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Are digital signature analyzers (such as the HP 5004A) still used? These seemed to be very useful in troubleshooting digital circuits.

Could anyone expand on what has replaced them?

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  • \$\begingroup\$ these were useful low cost analyzers for external address/data bus. Many people use full digital logic analyzers ( more costly) or smart internal diagnostic self test and diagnostic serial ports ( more R&D time) I remember using : Emulex, Dolch, HP, Tektronix \$\endgroup\$ Sep 29, 2016 at 20:42

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This kind of analyzers is a 40-years-old technology, see publications of HP in 1977-s. It was suitable for relatively primitive digital logic. Today this is replaced by JTAG chain scan, by BIST (built-in self test, not "Behavior Intervention Support Team"), then by ICE (in-circuit emulators), and finally with real-time full-blown on-chip logic analyzers and VISA debug interfaces. Or a combination of all the above. There are some more advanced debug tools in the works.

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  • \$\begingroup\$ yes functional testers like custom SoC or Object Oriented Modular design using National Instruments . which was used in late 90'S for testing projection TV's in our production, or dedicated 6502 uC with 64K of machine code self test for quad core bit slice CPU's in mid 80's driving 16 dual channel HDD ports \$\endgroup\$ Sep 30, 2016 at 4:37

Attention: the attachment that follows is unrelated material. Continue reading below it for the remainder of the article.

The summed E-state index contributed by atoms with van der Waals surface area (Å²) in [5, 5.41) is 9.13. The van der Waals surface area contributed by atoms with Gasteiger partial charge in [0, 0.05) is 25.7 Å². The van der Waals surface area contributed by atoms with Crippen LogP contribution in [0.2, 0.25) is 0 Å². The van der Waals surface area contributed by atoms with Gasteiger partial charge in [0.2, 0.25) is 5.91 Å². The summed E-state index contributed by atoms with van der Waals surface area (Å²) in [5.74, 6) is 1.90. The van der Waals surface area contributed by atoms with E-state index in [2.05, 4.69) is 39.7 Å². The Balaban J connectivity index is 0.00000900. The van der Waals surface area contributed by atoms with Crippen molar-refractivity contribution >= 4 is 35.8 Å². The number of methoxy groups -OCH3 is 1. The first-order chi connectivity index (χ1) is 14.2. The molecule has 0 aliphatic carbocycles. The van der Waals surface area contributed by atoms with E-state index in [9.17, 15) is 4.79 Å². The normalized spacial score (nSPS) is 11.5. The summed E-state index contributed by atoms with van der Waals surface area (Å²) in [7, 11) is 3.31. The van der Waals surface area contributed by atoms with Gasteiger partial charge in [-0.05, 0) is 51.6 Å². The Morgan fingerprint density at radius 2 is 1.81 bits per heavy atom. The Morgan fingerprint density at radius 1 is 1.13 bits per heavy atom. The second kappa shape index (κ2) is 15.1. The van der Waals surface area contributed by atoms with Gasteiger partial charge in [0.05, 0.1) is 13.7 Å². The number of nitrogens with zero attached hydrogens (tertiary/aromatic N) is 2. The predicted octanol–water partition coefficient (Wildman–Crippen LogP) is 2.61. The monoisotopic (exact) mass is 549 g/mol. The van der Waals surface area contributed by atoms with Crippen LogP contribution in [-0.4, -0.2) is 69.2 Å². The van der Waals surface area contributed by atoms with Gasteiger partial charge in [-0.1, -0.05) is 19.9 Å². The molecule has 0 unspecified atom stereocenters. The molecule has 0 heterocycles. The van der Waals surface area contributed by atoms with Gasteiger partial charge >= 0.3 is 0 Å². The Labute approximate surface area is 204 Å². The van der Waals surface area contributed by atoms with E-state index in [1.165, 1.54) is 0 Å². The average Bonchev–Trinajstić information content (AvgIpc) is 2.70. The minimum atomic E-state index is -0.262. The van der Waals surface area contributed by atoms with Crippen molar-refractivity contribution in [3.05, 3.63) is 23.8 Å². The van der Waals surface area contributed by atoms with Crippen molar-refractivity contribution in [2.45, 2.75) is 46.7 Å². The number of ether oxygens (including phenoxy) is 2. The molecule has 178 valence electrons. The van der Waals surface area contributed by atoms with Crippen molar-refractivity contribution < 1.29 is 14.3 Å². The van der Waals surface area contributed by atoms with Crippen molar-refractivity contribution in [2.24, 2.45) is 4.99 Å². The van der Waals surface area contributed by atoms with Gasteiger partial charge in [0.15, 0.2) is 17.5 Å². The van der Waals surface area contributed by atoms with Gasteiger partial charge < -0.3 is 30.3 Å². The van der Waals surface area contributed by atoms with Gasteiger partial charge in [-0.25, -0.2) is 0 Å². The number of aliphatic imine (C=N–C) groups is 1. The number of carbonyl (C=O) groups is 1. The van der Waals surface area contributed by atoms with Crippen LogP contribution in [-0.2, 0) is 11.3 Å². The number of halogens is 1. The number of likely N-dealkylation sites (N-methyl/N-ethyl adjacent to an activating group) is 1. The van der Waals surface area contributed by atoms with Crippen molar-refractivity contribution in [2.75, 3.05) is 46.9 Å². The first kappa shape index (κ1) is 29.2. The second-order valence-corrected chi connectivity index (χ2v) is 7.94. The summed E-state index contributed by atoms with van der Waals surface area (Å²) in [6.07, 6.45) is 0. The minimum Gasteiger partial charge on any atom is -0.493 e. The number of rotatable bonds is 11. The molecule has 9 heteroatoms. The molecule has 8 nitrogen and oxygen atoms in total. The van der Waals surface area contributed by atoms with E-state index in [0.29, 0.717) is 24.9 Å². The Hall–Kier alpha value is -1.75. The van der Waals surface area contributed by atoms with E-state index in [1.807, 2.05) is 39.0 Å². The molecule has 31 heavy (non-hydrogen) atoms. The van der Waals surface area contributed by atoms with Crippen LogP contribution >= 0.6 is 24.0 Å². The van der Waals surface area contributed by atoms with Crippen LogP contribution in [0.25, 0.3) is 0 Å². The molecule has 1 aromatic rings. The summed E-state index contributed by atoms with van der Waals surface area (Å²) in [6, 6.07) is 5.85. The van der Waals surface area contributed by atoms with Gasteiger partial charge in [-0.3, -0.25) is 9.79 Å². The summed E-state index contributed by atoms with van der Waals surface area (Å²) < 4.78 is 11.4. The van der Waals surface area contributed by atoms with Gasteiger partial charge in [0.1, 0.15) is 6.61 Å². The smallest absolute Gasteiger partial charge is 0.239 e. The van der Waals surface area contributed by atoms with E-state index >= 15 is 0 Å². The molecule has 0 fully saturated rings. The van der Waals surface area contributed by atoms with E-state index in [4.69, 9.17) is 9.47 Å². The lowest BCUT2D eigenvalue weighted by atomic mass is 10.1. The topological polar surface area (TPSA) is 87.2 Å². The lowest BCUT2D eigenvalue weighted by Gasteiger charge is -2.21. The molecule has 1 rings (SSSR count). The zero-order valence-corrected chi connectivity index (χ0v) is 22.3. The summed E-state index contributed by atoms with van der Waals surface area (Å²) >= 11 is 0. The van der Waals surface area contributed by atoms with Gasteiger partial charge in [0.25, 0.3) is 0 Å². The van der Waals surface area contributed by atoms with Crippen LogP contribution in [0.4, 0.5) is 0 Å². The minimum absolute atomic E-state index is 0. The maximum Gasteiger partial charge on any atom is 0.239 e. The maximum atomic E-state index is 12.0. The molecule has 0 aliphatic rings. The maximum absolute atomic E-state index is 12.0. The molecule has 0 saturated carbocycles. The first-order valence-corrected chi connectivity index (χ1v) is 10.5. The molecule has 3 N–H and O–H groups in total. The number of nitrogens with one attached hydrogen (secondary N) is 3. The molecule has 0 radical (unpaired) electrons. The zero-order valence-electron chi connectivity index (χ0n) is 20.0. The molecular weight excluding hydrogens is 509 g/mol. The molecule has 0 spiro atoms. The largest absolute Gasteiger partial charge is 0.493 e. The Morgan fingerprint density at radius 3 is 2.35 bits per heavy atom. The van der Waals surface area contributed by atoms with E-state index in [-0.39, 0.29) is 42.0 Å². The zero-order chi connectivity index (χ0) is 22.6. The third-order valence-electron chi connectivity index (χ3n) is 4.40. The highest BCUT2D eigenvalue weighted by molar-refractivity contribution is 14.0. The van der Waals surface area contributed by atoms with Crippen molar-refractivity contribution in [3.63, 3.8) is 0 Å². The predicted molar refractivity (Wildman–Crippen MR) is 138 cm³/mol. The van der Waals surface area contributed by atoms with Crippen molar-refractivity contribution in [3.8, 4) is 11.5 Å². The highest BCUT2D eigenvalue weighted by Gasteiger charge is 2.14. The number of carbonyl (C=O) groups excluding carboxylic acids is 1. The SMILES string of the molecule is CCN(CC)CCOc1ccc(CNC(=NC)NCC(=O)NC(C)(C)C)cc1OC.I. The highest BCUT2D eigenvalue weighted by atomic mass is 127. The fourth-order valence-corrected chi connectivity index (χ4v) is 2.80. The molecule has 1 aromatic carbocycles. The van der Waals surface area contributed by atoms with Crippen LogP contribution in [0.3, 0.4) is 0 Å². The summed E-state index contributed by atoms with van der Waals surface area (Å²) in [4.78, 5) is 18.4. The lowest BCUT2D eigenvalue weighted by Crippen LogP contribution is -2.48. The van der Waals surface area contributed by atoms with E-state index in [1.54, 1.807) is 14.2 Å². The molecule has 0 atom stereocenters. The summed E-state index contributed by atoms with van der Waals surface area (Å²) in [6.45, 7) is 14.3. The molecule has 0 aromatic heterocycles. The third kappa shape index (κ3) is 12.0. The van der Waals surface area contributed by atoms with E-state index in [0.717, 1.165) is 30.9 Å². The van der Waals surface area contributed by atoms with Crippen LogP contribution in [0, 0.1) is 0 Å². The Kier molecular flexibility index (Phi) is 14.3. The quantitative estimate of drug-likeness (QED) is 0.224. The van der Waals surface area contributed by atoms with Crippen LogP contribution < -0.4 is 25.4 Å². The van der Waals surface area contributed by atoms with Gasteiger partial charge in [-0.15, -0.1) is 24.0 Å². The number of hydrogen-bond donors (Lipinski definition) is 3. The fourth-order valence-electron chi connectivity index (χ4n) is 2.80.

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Not as a standalone instrument. You don't need something that big just to calculate a CRC, and nowadays there are more advanced debug and production test techniques. I have seen a similar concept, though -- the address and data lines of a microcontroller CPU can be fed into an on-chip CRC module for run-time hardware testing.

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